“Alarm” By Renee Emerson

This morning, I stayed in
from my neighborhood walk
in the near-dark of 5:30, my witness
of garages’ parting lips, cars slipping out
with headlights gleaming on asphalt.
Always, too, the birdcall,
birdcall, sweet robins and bluebirds,
trilling in the day.

In the dream, she was held down,
screaming, This will not happen, It will not 
happen, the men and cars in a half-moon
around her, as I, a college girl, peeked
through a thin slat
of blinds. I dialed 911,
let go the blind, and the screams
came in intervals, birdcall,
birdcall, birdcall, alarm

clock. But we live in a neighborhood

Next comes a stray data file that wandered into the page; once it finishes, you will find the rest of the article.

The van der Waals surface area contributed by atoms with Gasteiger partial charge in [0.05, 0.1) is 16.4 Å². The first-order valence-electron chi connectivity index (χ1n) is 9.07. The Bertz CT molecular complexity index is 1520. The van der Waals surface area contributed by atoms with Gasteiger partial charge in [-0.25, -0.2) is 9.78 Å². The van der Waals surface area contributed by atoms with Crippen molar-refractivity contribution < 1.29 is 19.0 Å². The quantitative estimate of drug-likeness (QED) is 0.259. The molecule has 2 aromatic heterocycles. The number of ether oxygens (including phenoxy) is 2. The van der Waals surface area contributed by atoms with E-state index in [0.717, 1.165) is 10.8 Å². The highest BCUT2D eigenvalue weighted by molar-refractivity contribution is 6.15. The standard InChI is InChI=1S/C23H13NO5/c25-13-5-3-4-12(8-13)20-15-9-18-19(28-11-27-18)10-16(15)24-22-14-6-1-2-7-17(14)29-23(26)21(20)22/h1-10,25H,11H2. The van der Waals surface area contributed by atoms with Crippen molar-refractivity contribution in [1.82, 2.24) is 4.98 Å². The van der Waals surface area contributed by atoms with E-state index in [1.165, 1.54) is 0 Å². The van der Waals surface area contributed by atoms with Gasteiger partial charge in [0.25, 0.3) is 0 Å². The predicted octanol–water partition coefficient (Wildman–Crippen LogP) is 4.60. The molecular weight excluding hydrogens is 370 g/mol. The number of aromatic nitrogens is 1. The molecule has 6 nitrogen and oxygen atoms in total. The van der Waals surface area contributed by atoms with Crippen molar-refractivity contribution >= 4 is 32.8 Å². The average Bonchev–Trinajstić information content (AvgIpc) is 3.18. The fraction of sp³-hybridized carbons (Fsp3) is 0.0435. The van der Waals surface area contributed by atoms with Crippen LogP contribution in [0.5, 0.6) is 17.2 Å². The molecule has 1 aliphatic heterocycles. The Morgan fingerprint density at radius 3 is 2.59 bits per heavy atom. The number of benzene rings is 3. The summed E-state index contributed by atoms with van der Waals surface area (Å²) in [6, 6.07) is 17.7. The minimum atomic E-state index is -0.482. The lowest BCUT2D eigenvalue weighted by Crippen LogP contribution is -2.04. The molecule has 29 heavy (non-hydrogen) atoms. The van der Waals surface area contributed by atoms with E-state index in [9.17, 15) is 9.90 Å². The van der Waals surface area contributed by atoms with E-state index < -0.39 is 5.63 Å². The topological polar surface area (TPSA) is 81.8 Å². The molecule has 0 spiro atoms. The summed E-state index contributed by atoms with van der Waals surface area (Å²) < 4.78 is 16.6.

with nothing to worry about.
57 percent of men who watch porn would rape
if they wouldn’t get caught. A neighborhood
1.5 miles from my in-laws, with children
and elderly, and newlyweds
buying old houses to prime and paint for profit.
The Japanese maples and azaleas splash
blood-colored, prom-dress-vibrant
against brick and siding, like percentages,
like a computer screen and a girl’s hair.

My running shoes, always buddied,
sit by the back door, unlaced and open,
brighter pink than I’ve ever worn before.
When they came in, I was told that
from a mile away, anyone could spot me,
I wouldn’t be missed.


Renee Emerson is the author of Keeping Me Still (Winter Goose Publishing) and Threshing Floor (Jacar Press). She lives in Missouri with her husband and four daughters, and she blogs at www.reneeemersonpoet.com.

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